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Actor Martin Sheen : Laetare Medal

Posted by patchouli on March 5, 2008

Actor Martin Sheen named recipient of Notre Dame’s Laetare Medal
. Actor Martin Sheen named recipient of Notre Dame’s Laetare Medal3/5/2008source, Catholic News Service
Martin Sheen returned to the practice of his catholic faith at 41 years old. he is consistently pro-life, pro-poor and pro-peace.
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NOTRE DAME, Ind. (CNS) – Actor Martin Sheen, whose human rights activism may be as well known these days as his acting credits, has been named the 2008 recipient of the University of Notre Dame’s Laetare Medal, the school’s oldest and most prestigious honor.The award was established in 1883 as an annual honor for a Catholic “whose genius has ennobled the arts and sciences, illustrated the ideals of the church and enriched the heritage of humanity.”
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The award will be presented to Sheen during the university’s 163rd commencement exercises May 18.

“As one of our nation’s most recognizable and accomplished screen actors, Martin Sheen has achieved a level of celebrity that few Americans enjoy,” said Holy Cross Father John I. Jenkins, Notre Dame’s president.

“He has used that celebrity to draw the attention of his fellow citizens to issues that cry out for redress, such as the plight of immigrant workers and homeless people, the waging of unjust war, the killing of the unborn and capital punishment,” the priest said in a statement.

“We welcome the opportunity to lift up his example for our church, our country and our students,” Father Jenkins said.

A native of Dayton, Ohio, Sheen was born Aug. 3, 1940, one of 10 children of a Spanish-born father and an Irish-born mother.

His legal and baptismal name is Ramon Gerardo Antonio Estevez, but he later took his stage surname from Archbishop Fulton J. Sheen, whose style on his popular national television broadcasts the actor really admired. Sheen once said he considers the archbishop “the first televangelist.”

After his graduation from Marianist-run Chaminade High School in Dayton, Sheen claims to have intentionally failed his entrance examination for the University of Dayton, also a Marianist school, so he could pursue an acting career of which his father disapproved.

Borrowing money from a priest friend, he went to New York City, where he worked with Julian Beck’s Living Theatre and eventually landed a widely acclaimed role in the 1964 Broadway play “The Subject Was Roses.”

During this period, he learned about Dorothy Day and the Catholic Worker Movement, visiting and volunteering at the Catholic Worker’s houses on Manhattan’s Lower East Side.

Sheen has played numerous award-winning television and film roles, most notably an amoral young murderer in the 1973 film “Badlands,” a disillusioned Army captain in the 1979 film “Apocalypse Now,” a bemused journalist in the 1982 biopic “Gandhi,” and the itinerant French co-founder of the Catholic Worker movement, Peter Maurin, in the 1996 film “Entertaining Angels.”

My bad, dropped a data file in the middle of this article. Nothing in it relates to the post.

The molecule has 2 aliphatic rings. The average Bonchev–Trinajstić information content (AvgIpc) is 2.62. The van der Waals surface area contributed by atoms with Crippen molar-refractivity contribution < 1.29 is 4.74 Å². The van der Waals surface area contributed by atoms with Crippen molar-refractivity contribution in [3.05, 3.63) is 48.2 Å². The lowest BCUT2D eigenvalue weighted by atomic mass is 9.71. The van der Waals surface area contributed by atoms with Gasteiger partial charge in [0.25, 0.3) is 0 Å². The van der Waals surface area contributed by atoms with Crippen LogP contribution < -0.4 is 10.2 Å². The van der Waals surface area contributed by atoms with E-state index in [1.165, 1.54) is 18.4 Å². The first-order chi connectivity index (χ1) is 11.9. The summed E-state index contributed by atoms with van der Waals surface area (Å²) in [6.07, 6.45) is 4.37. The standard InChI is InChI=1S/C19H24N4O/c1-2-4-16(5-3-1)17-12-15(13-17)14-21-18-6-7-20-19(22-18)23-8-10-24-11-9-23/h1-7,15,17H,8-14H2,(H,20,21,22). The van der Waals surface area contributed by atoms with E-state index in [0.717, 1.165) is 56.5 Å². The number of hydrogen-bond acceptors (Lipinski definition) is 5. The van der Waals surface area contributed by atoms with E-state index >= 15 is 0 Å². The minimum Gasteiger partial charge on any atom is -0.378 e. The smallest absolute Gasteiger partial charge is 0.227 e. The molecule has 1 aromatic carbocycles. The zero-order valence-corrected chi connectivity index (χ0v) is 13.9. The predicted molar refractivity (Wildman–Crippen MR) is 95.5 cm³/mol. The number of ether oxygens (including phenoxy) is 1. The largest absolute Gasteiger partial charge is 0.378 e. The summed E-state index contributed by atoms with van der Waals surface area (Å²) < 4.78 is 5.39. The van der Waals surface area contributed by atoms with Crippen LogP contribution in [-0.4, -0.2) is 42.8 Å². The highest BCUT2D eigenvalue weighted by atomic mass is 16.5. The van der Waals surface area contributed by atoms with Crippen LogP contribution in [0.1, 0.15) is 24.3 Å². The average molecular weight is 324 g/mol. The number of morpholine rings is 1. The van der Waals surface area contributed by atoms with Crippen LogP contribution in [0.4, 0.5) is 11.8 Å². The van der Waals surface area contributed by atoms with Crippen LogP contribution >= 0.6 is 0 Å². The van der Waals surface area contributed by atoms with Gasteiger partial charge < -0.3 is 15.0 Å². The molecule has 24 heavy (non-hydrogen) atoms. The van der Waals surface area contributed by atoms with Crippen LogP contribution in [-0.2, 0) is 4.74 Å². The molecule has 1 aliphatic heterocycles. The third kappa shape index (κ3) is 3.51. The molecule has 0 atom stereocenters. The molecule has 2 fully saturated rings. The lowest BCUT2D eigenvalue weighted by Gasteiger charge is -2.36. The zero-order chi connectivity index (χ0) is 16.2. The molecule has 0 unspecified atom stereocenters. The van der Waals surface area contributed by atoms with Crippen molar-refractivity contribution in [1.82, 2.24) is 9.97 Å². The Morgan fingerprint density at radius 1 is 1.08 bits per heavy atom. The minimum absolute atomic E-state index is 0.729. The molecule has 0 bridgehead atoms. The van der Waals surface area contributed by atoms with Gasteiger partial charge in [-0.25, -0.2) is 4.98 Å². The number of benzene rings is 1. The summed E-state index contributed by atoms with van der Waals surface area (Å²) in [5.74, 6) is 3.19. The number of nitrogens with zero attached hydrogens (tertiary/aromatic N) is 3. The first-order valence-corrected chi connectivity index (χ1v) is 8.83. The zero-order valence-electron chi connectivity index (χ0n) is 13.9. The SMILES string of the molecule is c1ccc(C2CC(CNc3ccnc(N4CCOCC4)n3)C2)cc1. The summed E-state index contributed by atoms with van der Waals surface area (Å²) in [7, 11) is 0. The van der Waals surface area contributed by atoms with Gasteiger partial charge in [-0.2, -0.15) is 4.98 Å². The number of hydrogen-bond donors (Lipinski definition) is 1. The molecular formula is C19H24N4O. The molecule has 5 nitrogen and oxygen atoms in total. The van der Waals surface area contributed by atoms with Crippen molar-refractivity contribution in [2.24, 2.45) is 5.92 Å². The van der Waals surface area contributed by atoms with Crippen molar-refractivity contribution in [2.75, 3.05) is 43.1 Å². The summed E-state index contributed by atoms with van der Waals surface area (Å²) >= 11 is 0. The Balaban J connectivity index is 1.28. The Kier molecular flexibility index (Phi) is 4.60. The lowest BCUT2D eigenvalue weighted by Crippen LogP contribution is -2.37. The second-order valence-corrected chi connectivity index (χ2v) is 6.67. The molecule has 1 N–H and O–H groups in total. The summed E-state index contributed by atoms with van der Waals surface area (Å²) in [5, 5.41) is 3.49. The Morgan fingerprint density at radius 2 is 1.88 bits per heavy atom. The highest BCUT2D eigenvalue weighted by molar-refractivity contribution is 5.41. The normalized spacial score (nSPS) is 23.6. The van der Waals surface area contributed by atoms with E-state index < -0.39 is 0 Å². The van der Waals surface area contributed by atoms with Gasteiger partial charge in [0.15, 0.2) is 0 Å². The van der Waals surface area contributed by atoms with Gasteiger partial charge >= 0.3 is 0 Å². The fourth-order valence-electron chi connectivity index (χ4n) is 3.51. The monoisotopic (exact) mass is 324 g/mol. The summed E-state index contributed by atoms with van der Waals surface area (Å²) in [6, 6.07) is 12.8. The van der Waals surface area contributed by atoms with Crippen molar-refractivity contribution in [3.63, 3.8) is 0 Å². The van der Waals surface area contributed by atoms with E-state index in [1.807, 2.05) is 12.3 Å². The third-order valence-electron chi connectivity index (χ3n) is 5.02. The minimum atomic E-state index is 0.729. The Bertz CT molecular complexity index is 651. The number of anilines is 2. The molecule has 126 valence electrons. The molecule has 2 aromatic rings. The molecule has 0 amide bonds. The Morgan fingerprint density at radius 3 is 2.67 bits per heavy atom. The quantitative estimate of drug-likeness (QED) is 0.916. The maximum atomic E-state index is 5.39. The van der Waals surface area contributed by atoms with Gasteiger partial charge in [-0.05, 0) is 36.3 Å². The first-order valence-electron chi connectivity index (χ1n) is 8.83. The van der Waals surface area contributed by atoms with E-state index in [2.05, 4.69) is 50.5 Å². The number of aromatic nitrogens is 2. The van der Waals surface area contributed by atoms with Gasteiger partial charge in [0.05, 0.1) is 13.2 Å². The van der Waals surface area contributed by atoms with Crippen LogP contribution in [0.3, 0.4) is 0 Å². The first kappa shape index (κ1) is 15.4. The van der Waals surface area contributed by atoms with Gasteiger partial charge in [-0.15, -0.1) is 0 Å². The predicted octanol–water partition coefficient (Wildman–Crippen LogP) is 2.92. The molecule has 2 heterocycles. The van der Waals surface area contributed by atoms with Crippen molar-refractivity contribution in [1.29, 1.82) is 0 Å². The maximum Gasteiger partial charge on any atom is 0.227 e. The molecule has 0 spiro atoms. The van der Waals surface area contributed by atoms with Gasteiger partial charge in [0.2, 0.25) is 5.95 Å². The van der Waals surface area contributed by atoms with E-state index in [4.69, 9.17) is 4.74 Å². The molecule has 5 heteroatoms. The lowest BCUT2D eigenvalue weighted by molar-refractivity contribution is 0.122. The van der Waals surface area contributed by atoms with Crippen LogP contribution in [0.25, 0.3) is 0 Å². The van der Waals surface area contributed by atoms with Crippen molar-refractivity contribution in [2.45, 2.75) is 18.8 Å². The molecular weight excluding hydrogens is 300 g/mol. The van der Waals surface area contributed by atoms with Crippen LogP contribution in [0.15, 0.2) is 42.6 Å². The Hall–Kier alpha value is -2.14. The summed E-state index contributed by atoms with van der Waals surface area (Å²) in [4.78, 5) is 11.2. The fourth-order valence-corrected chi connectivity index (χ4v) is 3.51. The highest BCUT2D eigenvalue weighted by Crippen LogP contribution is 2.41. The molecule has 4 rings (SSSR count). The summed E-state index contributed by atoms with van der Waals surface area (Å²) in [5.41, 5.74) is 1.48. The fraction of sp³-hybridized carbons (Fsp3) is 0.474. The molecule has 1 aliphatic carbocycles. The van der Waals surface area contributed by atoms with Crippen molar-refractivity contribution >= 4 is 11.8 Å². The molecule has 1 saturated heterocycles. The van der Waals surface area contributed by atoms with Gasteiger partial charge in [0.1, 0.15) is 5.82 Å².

From 1999 to 2006, on NBC’s widely acclaimed television series “The West Wing,” he played U.S. President Josiah Bartlet, who was a Notre Dame graduate.

A self-described Catholic peace activist, opponent of abortion and student of Catholic social teaching, Sheen often says he owes a spiritual debt to Day, St. Francis of Assisi, Blessed Mother Teresa of Calcutta, Jesuit Father Daniel Berrigan and the late labor leader Cesar Chavez.

He often has been arrested as a participant in nonviolent demonstrations against various U.S. military policies, including protests at Fort Benning, Ga., where the Western Hemisphere Institute for Security Cooperation is located.

He also donates money, time and his celebrity to help alleviate poverty and homelessness, and to promote human rights for migrant workers and environmental protection.In an interview with Catholic News Service in 1999, he credited his activism to the Holy Spirit. “I didn’t start being active until I was in my 40s,” Sheen said. “I came back to Catholicism when I was 41. I had abandoned it for many years.”

He returned to his Catholic faith and put his activism in high gear, he said, after recovering from an emotional breakdown following what had been a grueling production schedule for “Apocalypse Now,” Francis Ford Coppola’s epic about the Vietnam War.

That activism “comes from my faith and my humanity,” Sheen told CNS. “I believe that Jesus was nonviolent and he calls us to a nonviolent discipleship. And I think we are either going to embrace nonviolence or nonexistence. Those are the rules. Sorry, I didn’t make them up.”

The Laetare Medal is so named because its recipient is announced each year in celebration of Laetare Sunday, the fourth Sunday of Lent on the church calendar.

Recipients include Civil War Gen. William Rosecrans, operatic tenor John McCormack, President John F. Kennedy, Catholic Worker co-founder Dorothy Day, novelist Walker Percy, Chicago Cardinal Joseph L. Bernardin, and death penalty abolitionist Sister Helen Prejean, a Sister of St. Joseph of Medaille.

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